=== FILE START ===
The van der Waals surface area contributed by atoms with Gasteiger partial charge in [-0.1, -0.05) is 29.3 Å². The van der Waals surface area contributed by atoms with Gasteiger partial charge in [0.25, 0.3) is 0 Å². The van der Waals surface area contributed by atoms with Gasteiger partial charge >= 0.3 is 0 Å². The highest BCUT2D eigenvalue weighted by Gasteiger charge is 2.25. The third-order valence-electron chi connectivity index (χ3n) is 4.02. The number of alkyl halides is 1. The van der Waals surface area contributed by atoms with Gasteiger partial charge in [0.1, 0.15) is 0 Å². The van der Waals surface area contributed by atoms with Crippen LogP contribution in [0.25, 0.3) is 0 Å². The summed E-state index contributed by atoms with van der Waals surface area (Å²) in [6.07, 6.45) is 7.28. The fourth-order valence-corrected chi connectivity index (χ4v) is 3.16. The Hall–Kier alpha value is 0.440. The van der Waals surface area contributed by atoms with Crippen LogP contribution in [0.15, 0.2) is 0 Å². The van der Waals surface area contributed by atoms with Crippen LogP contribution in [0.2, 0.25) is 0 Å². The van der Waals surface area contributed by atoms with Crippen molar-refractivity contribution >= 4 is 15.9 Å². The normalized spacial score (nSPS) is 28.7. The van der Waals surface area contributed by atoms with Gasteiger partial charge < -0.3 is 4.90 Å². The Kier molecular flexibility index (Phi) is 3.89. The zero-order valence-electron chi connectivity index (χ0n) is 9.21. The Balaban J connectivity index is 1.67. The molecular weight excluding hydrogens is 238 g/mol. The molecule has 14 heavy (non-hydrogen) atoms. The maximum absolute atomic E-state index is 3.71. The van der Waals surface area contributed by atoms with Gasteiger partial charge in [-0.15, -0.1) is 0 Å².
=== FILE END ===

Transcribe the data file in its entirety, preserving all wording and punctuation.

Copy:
The van der Waals surface area contributed by atoms with Gasteiger partial charge in [-0.1, -0.05) is 29.3 Å². The van der Waals surface area contributed by atoms with Gasteiger partial charge in [0.25, 0.3) is 0 Å². The van der Waals surface area contributed by atoms with Gasteiger partial charge >= 0.3 is 0 Å². The highest BCUT2D eigenvalue weighted by Gasteiger charge is 2.25. The third-order valence-electron chi connectivity index (χ3n) is 4.02. The number of alkyl halides is 1. The van der Waals surface area contributed by atoms with Gasteiger partial charge in [0.1, 0.15) is 0 Å². The van der Waals surface area contributed by atoms with Crippen LogP contribution in [0.25, 0.3) is 0 Å². The summed E-state index contributed by atoms with van der Waals surface area (Å²) in [6.07, 6.45) is 7.28. The fourth-order valence-corrected chi connectivity index (χ4v) is 3.16. The Hall–Kier alpha value is 0.440. The van der Waals surface area contributed by atoms with Crippen LogP contribution in [0.15, 0.2) is 0 Å². The van der Waals surface area contributed by atoms with Crippen LogP contribution in [0.2, 0.25) is 0 Å². The van der Waals surface area contributed by atoms with Crippen molar-refractivity contribution >= 4 is 15.9 Å². The normalized spacial score (nSPS) is 28.7. The van der Waals surface area contributed by atoms with Gasteiger partial charge < -0.3 is 4.90 Å². The Kier molecular flexibility index (Phi) is 3.89. The zero-order valence-electron chi connectivity index (χ0n) is 9.21. The Balaban J connectivity index is 1.67. The molecular weight excluding hydrogens is 238 g/mol. The molecule has 14 heavy (non-hydrogen) atoms. The maximum absolute atomic E-state index is 3.71. The van der Waals surface area contributed by atoms with Gasteiger partial charge in [-0.15, -0.1) is 0 Å².